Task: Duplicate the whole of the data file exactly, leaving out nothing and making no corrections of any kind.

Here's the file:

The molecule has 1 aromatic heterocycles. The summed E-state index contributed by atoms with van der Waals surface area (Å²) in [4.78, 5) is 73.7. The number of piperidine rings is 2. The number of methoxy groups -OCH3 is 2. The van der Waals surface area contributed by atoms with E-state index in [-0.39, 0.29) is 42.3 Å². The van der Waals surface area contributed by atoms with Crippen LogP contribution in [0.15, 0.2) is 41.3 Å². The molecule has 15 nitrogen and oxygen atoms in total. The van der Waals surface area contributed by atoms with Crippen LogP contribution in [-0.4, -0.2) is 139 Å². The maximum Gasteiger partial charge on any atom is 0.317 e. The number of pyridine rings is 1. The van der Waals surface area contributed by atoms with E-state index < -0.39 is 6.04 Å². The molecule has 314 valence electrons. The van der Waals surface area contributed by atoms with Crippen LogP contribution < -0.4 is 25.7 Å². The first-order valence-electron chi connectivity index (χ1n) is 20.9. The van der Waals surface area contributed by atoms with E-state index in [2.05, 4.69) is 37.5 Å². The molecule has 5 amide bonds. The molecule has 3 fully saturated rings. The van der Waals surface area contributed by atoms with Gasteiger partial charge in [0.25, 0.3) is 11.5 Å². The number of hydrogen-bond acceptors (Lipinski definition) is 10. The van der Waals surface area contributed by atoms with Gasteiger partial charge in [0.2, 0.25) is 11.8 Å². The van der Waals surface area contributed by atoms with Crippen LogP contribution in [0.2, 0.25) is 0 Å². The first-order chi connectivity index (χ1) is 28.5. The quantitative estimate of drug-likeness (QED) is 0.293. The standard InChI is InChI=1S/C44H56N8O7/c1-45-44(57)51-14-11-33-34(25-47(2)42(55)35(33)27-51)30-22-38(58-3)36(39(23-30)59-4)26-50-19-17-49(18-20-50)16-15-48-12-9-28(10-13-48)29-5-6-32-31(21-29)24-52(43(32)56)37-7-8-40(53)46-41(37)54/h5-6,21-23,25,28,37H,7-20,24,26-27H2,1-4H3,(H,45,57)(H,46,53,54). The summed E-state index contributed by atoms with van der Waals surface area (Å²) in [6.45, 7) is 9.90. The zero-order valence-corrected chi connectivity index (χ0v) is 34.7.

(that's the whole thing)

The molecule has 1 aromatic heterocycles. The summed E-state index contributed by atoms with van der Waals surface area (Å²) in [4.78, 5) is 73.7. The number of piperidine rings is 2. The number of methoxy groups -OCH3 is 2. The van der Waals surface area contributed by atoms with E-state index in [-0.39, 0.29) is 42.3 Å². The van der Waals surface area contributed by atoms with Crippen LogP contribution in [0.15, 0.2) is 41.3 Å². The molecule has 15 nitrogen and oxygen atoms in total. The van der Waals surface area contributed by atoms with Crippen LogP contribution in [-0.4, -0.2) is 139 Å². The maximum Gasteiger partial charge on any atom is 0.317 e. The number of pyridine rings is 1. The van der Waals surface area contributed by atoms with E-state index < -0.39 is 6.04 Å². The molecule has 314 valence electrons. The van der Waals surface area contributed by atoms with Crippen LogP contribution < -0.4 is 25.7 Å². The first-order valence-electron chi connectivity index (χ1n) is 20.9. The van der Waals surface area contributed by atoms with E-state index in [2.05, 4.69) is 37.5 Å². The molecule has 5 amide bonds. The molecule has 3 fully saturated rings. The van der Waals surface area contributed by atoms with Gasteiger partial charge in [0.25, 0.3) is 11.5 Å². The number of hydrogen-bond acceptors (Lipinski definition) is 10. The van der Waals surface area contributed by atoms with Gasteiger partial charge in [0.2, 0.25) is 11.8 Å². The van der Waals surface area contributed by atoms with Crippen LogP contribution in [0.2, 0.25) is 0 Å². The first-order chi connectivity index (χ1) is 28.5. The quantitative estimate of drug-likeness (QED) is 0.293. The standard InChI is InChI=1S/C44H56N8O7/c1-45-44(57)51-14-11-33-34(25-47(2)42(55)35(33)27-51)30-22-38(58-3)36(39(23-30)59-4)26-50-19-17-49(18-20-50)16-15-48-12-9-28(10-13-48)29-5-6-32-31(21-29)24-52(43(32)56)37-7-8-40(53)46-41(37)54/h5-6,21-23,25,28,37H,7-20,24,26-27H2,1-4H3,(H,45,57)(H,46,53,54). The summed E-state index contributed by atoms with van der Waals surface area (Å²) in [6.45, 7) is 9.90. The zero-order valence-corrected chi connectivity index (χ0v) is 34.7.